NEWS
June 12, 1994 | BOB ELSTON
The City Council voted unanimously last week to help fund a satellite campus of the Los Angeles Community College in Huntington Park to provide adult education opportunities for residents in Southeast Los Angeles. By contributing $6,000 to the effort, Cudahy joins six other cities that have agreed to support the campus, situated in a Pacific Bell building at 2675 Zoe Ave., in Huntington Park.
CALIFORNIA | LOCAL
November 16, 1989 | STEVEN R. CHURM, TIMES STAFF WRITER
Looking to expand its domain and spread its reputation, UC Irvine may open satellite branches in Orange County by 1991 to offer extension courses to more than 15,000 students, university officials said Wednesday. It would mark the first move by the university to create permanent academic complexes elsewhere in the county since the acquisition of its teaching hospital in Orange in the mid-1970s.
NEWS
February 3, 1994
The East Los Angeles College satellite campus will have a grand opening ceremony at 11 a.m. Friday at the Pacific Bell building, 2677 Zoe Ave. The campus, called the Southeast Annex, will enable area residents to receive education and compete in the job market, said Assemblywoman Martha Escutia, (D-Huntington Park). "Many of the Southeast cities have problems, which include overcrowded schools, a high level of uneducated residents, high unemployment and increased gang activity," she said.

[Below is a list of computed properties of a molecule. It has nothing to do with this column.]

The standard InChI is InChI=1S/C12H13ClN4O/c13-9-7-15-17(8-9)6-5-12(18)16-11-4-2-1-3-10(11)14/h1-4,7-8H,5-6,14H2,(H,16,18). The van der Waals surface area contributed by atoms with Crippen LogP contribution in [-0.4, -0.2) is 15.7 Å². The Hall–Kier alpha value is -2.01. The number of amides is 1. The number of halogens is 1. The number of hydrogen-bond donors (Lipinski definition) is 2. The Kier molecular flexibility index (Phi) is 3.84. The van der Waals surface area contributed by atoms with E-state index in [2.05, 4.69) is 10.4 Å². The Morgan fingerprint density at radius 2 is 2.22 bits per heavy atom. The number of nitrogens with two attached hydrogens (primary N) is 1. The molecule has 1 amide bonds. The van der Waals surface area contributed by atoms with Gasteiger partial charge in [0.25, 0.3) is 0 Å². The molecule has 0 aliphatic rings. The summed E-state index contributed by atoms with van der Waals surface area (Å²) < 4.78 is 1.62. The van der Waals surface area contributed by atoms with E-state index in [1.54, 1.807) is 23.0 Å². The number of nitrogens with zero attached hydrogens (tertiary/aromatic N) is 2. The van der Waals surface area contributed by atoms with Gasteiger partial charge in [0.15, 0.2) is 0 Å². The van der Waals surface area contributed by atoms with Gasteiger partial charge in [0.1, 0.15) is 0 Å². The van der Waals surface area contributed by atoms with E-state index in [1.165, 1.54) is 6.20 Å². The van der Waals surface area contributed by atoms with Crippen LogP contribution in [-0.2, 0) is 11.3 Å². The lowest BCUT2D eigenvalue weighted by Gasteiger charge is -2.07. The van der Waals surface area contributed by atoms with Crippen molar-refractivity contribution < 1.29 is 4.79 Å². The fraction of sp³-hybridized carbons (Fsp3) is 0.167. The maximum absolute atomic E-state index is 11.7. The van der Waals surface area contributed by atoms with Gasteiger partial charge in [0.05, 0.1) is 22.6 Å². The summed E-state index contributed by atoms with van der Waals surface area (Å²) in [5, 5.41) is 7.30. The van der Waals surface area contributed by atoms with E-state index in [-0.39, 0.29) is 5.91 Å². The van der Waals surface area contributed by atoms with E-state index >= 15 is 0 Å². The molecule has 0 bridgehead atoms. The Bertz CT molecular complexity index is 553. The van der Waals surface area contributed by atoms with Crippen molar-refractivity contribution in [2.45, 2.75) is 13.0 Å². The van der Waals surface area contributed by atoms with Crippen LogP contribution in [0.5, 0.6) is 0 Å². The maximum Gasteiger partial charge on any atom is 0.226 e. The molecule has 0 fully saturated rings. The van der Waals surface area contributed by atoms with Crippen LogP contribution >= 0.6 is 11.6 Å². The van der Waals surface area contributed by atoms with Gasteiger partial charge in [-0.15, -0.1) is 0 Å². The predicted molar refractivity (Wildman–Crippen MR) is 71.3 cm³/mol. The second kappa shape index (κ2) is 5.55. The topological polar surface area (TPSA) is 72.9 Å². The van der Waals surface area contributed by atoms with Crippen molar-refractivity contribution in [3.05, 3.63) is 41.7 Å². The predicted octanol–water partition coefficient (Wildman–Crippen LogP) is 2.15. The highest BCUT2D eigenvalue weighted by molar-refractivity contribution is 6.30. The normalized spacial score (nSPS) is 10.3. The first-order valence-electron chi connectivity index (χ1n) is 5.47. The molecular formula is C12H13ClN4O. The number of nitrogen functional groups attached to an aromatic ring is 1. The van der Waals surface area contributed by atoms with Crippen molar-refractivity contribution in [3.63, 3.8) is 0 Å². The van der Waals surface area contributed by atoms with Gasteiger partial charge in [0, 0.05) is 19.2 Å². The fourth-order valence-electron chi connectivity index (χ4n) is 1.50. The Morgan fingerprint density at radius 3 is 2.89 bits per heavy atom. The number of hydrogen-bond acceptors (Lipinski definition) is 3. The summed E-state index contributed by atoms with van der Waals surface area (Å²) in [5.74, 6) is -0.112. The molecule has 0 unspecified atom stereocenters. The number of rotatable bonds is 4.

CALIFORNIA | LOCAL
November 4, 1998 | NANCY HILL-HOLTZMAN, TIMES STAFF WRITER
State finance officials rejected Mission College's new plan to acquire a satellite campus, but left open the possibility the school can retain a $4.7-million grant due to revert to the state Dec. 30. Mission President William Norlund said the state rejected the school's request Monday because it was too far removed from the original purpose of the grant, made in 1993, which was to complete the then 2-year-old campus.
CALIFORNIA | LOCAL
May 24, 2001 | ZANTO PEABODY, TIMES STAFF WRITER
A proposed satellite campus for Los Angeles City College has earned the district points with historic preservationists and could be the first major project using funds from a $1.25-billion bond recently approved by voters. A $30-million education center on the site of the landmark Van de Kamp's bakery in Glassell Park would make room for about 3,000 more students in an area considered underserved by the Los Angeles Community College District, said college President Mary Spangler.
CALIFORNIA | LOCAL
October 12, 2010 | By Bob Pool, Los Angeles Times